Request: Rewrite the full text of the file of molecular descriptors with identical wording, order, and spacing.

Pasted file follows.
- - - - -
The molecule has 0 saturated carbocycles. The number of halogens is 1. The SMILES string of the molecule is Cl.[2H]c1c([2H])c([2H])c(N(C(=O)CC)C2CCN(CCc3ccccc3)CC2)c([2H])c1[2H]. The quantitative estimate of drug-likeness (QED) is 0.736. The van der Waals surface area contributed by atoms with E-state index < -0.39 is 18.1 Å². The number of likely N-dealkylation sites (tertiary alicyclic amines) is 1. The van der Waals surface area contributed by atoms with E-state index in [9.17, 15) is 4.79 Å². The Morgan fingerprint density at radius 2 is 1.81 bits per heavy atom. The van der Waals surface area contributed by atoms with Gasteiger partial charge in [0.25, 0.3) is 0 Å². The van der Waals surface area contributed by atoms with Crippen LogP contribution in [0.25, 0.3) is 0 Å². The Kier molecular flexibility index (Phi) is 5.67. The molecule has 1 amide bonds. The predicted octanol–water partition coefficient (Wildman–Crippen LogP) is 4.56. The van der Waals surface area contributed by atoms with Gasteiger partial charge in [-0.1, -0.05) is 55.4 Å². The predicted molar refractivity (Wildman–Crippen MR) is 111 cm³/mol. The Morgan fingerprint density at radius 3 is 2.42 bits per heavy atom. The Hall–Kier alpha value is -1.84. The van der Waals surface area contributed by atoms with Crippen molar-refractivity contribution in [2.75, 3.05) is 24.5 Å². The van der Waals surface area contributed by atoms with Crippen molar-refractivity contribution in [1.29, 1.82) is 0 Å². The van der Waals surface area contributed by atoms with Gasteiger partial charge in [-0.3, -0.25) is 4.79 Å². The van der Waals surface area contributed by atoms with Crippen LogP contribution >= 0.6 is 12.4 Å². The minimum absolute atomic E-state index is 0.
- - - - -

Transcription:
The molecule has 0 saturated carbocycles. The number of halogens is 1. The SMILES string of the molecule is Cl.[2H]c1c([2H])c([2H])c(N(C(=O)CC)C2CCN(CCc3ccccc3)CC2)c([2H])c1[2H]. The quantitative estimate of drug-likeness (QED) is 0.736. The van der Waals surface area contributed by atoms with E-state index < -0.39 is 18.1 Å². The number of likely N-dealkylation sites (tertiary alicyclic amines) is 1. The van der Waals surface area contributed by atoms with E-state index in [9.17, 15) is 4.79 Å². The Morgan fingerprint density at radius 2 is 1.81 bits per heavy atom. The van der Waals surface area contributed by atoms with Gasteiger partial charge in [0.25, 0.3) is 0 Å². The van der Waals surface area contributed by atoms with Crippen LogP contribution in [0.25, 0.3) is 0 Å². The Kier molecular flexibility index (Phi) is 5.67. The molecule has 1 amide bonds. The predicted octanol–water partition coefficient (Wildman–Crippen LogP) is 4.56. The van der Waals surface area contributed by atoms with Gasteiger partial charge in [-0.1, -0.05) is 55.4 Å². The predicted molar refractivity (Wildman–Crippen MR) is 111 cm³/mol. The Morgan fingerprint density at radius 3 is 2.42 bits per heavy atom. The Hall–Kier alpha value is -1.84. The van der Waals surface area contributed by atoms with Crippen molar-refractivity contribution in [2.75, 3.05) is 24.5 Å². The van der Waals surface area contributed by atoms with Crippen molar-refractivity contribution in [1.29, 1.82) is 0 Å². The van der Waals surface area contributed by atoms with Gasteiger partial charge in [-0.3, -0.25) is 4.79 Å². The van der Waals surface area contributed by atoms with Crippen LogP contribution >= 0.6 is 12.4 Å². The minimum absolute atomic E-state index is 0.